This guide links to resources for RELI 73H: Animals in Japanese Myth, Folklore, and Religion.
Mythical Zoo by Boria SaxSacred cows, wily serpents, fearsome lions, elegant swans, busy bees, and sly foxes--all are caricatures of the creatures themselves, yet they reflect not only how different cultures see the natural world around them but also how such cultures make use of their native animals. In this fun and thought-provoking book, historian and animal enthusiast Boria Sax argues for a classification of animals that goes beyond the biological to encompass a more meaningful distinction: tradition. From ants and elephants to tigers and tortoises, The Mythical Zoo weaves together a crosscultural tapestry encompassing mythology, history, art, science, philosophy, and literature. The result is a beautifully illustrated, masterfully composed love letter to the animal kingdom.
Publication Date: 2013-11-29
The Book of Yokai by Michael Dylan Foster; Shinonome Kijin (Illustrator)A lively excursion into Japanese folklore and its ever-expanding influence on global popular culture through the concept of yokai. Monsters, ghosts, fantastic beings, and supernatural phenomena of all sorts haunt the folklore and popular culture of Japan. Broadly labeled yokai, these creatures come in infinite shapes and sizes, from tengu mountain goblins and kappa water spirits to shape-shifting foxes and long-tongued ceiling-lickers. Currently popular in anime, manga, film, and computer games, many yokai originated in local legends, folktales, and regional ghost stories. Drawing on years of research in Japan, Michael Dylan Foster unpacks the history and cultural context of yokai, tracing their roots, interpreting their meanings, and introducing people who have hunted them through the ages. In this delightful and accessible narrative, readers will explore the roles played by these mysterious beings within Japanese culture and will also learn of their abundance and variety through detailed entries, some with original illustrations, on more than fifty individual creatures. The Book of Yokai invites readers to examine how people create, transmit, and collect folklore, and how they make sense of the mysteries in the world around them. By exploring yokai as a concept, we can better understand broader processes of tradition, innovation, storytelling, and individual and communal creativity.
Publication Date: 2015-01-14
JAPANimals by Gregory M. Pflugfelder (Editor); Brett Walker (Editor)From swift steeds to ritually slaughtered deer to symbolic serpents, nonhuman animals of every stripe have participated from the earliest of times in the construction of the cultural community that we know as Japan. Yet the historical accounts that have hitherto prevailed, claim the authors of this innovative volume, relegate our fellow animals to a silent and benign "nature" that lies beyond the realm of narrative and agency. What happens when we restore nonhuman creatures to the field of historical vision? This book challenges many of the fundamental assumptions that have shaped contemporary scholarship on Japan, engaging from new perspectives questions of economic growth, isolation from and interaction with the outside world, the tools of conquest and empire, and the character of modernity. Essay by essay, this provocative collection compels readers to acknowledge the diversity of living beings who exist at the ragged edges of our human, as well as our historical, horizons.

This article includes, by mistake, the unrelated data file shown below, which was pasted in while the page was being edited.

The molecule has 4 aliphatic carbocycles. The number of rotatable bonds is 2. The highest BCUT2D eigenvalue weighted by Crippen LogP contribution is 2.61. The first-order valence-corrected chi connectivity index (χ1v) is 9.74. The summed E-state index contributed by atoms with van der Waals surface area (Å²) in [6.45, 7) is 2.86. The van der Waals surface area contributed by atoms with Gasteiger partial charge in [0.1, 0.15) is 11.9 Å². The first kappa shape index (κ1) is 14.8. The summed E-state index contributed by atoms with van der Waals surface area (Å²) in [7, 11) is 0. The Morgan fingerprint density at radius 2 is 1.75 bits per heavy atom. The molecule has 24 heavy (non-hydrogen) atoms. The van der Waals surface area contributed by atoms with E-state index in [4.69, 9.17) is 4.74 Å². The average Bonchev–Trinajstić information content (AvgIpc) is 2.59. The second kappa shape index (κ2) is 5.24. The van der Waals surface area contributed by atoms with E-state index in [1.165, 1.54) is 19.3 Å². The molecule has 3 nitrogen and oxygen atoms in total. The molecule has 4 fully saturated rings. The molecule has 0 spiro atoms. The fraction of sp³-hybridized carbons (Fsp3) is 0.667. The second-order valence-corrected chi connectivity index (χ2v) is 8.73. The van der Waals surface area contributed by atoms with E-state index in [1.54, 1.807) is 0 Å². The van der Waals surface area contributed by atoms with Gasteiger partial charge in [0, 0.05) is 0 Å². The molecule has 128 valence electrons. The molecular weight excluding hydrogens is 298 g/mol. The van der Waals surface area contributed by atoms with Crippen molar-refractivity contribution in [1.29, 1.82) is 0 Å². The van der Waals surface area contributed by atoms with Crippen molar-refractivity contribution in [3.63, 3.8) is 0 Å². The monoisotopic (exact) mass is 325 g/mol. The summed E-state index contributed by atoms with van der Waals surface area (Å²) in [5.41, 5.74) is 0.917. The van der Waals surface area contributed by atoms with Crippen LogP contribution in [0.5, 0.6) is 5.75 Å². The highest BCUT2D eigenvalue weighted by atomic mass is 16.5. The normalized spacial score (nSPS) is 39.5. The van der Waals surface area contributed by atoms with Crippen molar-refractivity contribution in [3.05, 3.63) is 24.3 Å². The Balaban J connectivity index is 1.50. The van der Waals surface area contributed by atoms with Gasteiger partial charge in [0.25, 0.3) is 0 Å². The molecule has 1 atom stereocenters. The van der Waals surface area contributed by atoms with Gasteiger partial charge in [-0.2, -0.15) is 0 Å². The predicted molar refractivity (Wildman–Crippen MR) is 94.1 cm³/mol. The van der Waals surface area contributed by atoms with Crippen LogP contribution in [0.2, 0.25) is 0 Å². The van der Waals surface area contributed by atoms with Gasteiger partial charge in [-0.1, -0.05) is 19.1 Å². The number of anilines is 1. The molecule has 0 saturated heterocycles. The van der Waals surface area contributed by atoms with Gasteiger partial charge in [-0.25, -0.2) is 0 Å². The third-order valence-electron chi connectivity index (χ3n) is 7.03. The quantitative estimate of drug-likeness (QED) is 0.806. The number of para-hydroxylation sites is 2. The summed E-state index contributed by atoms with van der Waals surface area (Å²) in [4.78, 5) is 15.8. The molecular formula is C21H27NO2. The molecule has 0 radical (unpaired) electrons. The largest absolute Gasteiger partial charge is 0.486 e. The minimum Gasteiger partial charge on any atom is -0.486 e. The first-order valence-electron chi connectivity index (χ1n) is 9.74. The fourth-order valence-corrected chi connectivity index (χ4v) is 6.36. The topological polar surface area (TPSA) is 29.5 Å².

JSTOR provides access to important scholarly journal literature in nearly all the humanities and social sciences disciplines, including folklore and anthropology. For most journals the most recent five years are not available.
Access: Off Campus Access is available for: UNC-Chapel Hill students, faculty, and staff; UNC Hospitals employees; UNC-Chapel Hill affiliated AHEC users. Coverage: Varies. Excludes most recent 2-5 years of currently available journals.
Find citations for books and articles related to many aspects of Asian Studies.
Access: Off Campus Access is available for: UNC-Chapel Hill students, faculty, and staff; UNC Hospitals employees; UNC-Chapel Hill affiliated AHEC users. Coverage: 1971-present (substantial publication lag)
Find articles from journals, magazines, and newspapers.
Access: Off Campus Access is available for: UNC-Chapel Hill students, faculty, and staff; UNC Hospitals employees; UNC-Chapel Hill affiliated AHEC users. Coverage: Indexing, 1975-present; Full-text, 1975-present
A digital library of over 2 million images and media files covering the arts, architecture, humanities, social sciences, and sciences with tools for teaching, research and study. See ARTstor's complete list of available collections. Anyone can browse ARTstor collections using a computer on UNC campus. In order to view full size images and download or save content, however, you must first register for an ARTstor user account. For more information, see the library's ARTstor guide.
Access: Off Campus Access is available for: UNC-Chapel Hill students, faculty, and staff; UNC Hospitals employees; UNC-Chapel Hill affiliated AHEC users. Users must register for a free ARTstor account in order to view full size images and download or save content.